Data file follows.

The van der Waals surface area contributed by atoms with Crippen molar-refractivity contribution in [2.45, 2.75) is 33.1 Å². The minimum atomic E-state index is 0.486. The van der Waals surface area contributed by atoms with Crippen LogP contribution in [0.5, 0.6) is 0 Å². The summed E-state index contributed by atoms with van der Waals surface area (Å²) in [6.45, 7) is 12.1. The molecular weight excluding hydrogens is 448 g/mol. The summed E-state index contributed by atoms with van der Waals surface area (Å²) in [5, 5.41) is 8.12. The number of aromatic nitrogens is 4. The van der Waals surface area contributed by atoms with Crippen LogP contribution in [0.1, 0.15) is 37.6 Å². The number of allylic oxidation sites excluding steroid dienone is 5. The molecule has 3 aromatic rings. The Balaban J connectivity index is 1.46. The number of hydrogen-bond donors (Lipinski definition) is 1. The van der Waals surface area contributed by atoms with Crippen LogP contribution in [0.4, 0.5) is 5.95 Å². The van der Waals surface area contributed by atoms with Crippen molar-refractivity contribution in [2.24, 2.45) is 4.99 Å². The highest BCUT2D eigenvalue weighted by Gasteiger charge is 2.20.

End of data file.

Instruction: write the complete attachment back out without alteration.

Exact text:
The van der Waals surface area contributed by atoms with Crippen molar-refractivity contribution in [2.45, 2.75) is 33.1 Å². The minimum atomic E-state index is 0.486. The van der Waals surface area contributed by atoms with Crippen LogP contribution in [0.5, 0.6) is 0 Å². The summed E-state index contributed by atoms with van der Waals surface area (Å²) in [6.45, 7) is 12.1. The molecular weight excluding hydrogens is 448 g/mol. The summed E-state index contributed by atoms with van der Waals surface area (Å²) in [5, 5.41) is 8.12. The number of aromatic nitrogens is 4. The van der Waals surface area contributed by atoms with Crippen LogP contribution in [0.1, 0.15) is 37.6 Å². The number of allylic oxidation sites excluding steroid dienone is 5. The molecule has 3 aromatic rings. The Balaban J connectivity index is 1.46. The number of hydrogen-bond donors (Lipinski definition) is 1. The van der Waals surface area contributed by atoms with Crippen LogP contribution in [0.4, 0.5) is 5.95 Å². The van der Waals surface area contributed by atoms with Crippen molar-refractivity contribution in [2.24, 2.45) is 4.99 Å². The highest BCUT2D eigenvalue weighted by Gasteiger charge is 2.20.